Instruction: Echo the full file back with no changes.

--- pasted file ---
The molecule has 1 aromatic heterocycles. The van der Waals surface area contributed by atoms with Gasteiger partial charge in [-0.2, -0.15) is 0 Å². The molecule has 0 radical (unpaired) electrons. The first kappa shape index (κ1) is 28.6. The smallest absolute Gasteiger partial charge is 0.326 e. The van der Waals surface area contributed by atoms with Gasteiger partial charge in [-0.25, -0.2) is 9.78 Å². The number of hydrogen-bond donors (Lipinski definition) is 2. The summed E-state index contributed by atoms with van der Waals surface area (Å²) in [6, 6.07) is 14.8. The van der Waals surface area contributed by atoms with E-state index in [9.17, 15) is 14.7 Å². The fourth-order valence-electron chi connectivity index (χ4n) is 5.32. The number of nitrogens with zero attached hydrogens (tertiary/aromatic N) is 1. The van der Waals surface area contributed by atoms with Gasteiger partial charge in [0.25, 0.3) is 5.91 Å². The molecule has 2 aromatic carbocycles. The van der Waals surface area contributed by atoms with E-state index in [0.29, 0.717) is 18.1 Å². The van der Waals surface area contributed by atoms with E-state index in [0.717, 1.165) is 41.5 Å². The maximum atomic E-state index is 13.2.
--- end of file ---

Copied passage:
The molecule has 1 aromatic heterocycles. The van der Waals surface area contributed by atoms with Gasteiger partial charge in [-0.2, -0.15) is 0 Å². The molecule has 0 radical (unpaired) electrons. The first kappa shape index (κ1) is 28.6. The smallest absolute Gasteiger partial charge is 0.326 e. The van der Waals surface area contributed by atoms with Gasteiger partial charge in [-0.25, -0.2) is 9.78 Å². The number of hydrogen-bond donors (Lipinski definition) is 2. The summed E-state index contributed by atoms with van der Waals surface area (Å²) in [6, 6.07) is 14.8. The van der Waals surface area contributed by atoms with E-state index in [9.17, 15) is 14.7 Å². The fourth-order valence-electron chi connectivity index (χ4n) is 5.32. The number of nitrogens with zero attached hydrogens (tertiary/aromatic N) is 1. The van der Waals surface area contributed by atoms with Gasteiger partial charge in [0.25, 0.3) is 5.91 Å². The molecule has 2 aromatic carbocycles. The van der Waals surface area contributed by atoms with E-state index in [0.29, 0.717) is 18.1 Å². The van der Waals surface area contributed by atoms with E-state index in [0.717, 1.165) is 41.5 Å². The maximum atomic E-state index is 13.2.